On 8/1/20 9:13 AM, Larry McVoy wrote:
My dad wasn't famous, but he had a PhD in
physics. He never asked people
to call him Dr McVoy. As we grew up and realized he could be called that
we asked him why not. He said it sounds fancy, the only time he used it
was when he wanted a table at a crowded restaurant (which was very rare,
Madison didn't pay him very well).
Somehow that stuck with me and I've always been sort of wary of people
who use their title. The people I admire never did.
Someone on the list said that they thought Dennis wouldn't appreciate
it if we got his PhD official. I couldn't put my finger on it at the
time, but I agreed. And I think it is because the people who are really
great don't need or want the fancy title. I may be over thinking it,
but Dennis does not need the title, it does nothing to make his legacy
better, his legacy is way way more than that title.
Which is a long ramble to say I agree with Markus.
I agree with your dad,
completely, it's fancy. I too am uncomfortable
with the title. I think it's because I was a street kid and as the
saying goes, you can take the kid out of the street, but you can't take
the street out of the kid. I work in the academy, so it's prevalent, but
I find it pretentious to insist on people calling you doctor. I ask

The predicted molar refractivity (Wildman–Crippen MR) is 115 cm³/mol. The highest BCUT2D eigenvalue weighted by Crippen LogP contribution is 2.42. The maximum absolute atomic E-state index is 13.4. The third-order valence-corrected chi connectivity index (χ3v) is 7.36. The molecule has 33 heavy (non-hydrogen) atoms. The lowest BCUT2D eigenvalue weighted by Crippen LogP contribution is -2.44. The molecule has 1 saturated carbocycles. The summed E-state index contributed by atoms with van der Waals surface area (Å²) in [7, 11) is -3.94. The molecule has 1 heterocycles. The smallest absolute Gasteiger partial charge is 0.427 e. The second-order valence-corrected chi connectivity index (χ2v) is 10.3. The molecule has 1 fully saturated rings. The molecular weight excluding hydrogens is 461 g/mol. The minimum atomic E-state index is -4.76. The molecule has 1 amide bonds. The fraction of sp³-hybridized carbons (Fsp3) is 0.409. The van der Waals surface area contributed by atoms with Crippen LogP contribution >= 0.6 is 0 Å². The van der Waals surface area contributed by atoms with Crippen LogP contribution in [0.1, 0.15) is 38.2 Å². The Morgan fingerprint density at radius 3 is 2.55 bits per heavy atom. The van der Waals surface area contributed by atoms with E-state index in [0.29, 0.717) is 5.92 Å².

people to just call me Will. It's interesting to watch the reactions.
Some folks are glad to, some are fearful to (mostly students), and some
outright reject the proposition (mostly those pretentious types).
With regards to Dennis and his view on things, I haven't the slightest
clue, but if someone were to present him with an honorary degree, it
would be their attempt to recognize his exemplary contributions and
would not be meant as anything other than highest praise. As someone who
loves programming in C, I'm a direct beneficiary of his legacy and would
gladly support his being recognized in this manner. I know several
people who have been granted honorary doctorates, at least one of who
had no prior degree. They accepted and enjoyed telling their close
friends about their now having to call them doctor, but otherwise taking
it as a compliment and honor and not bothering about the title.
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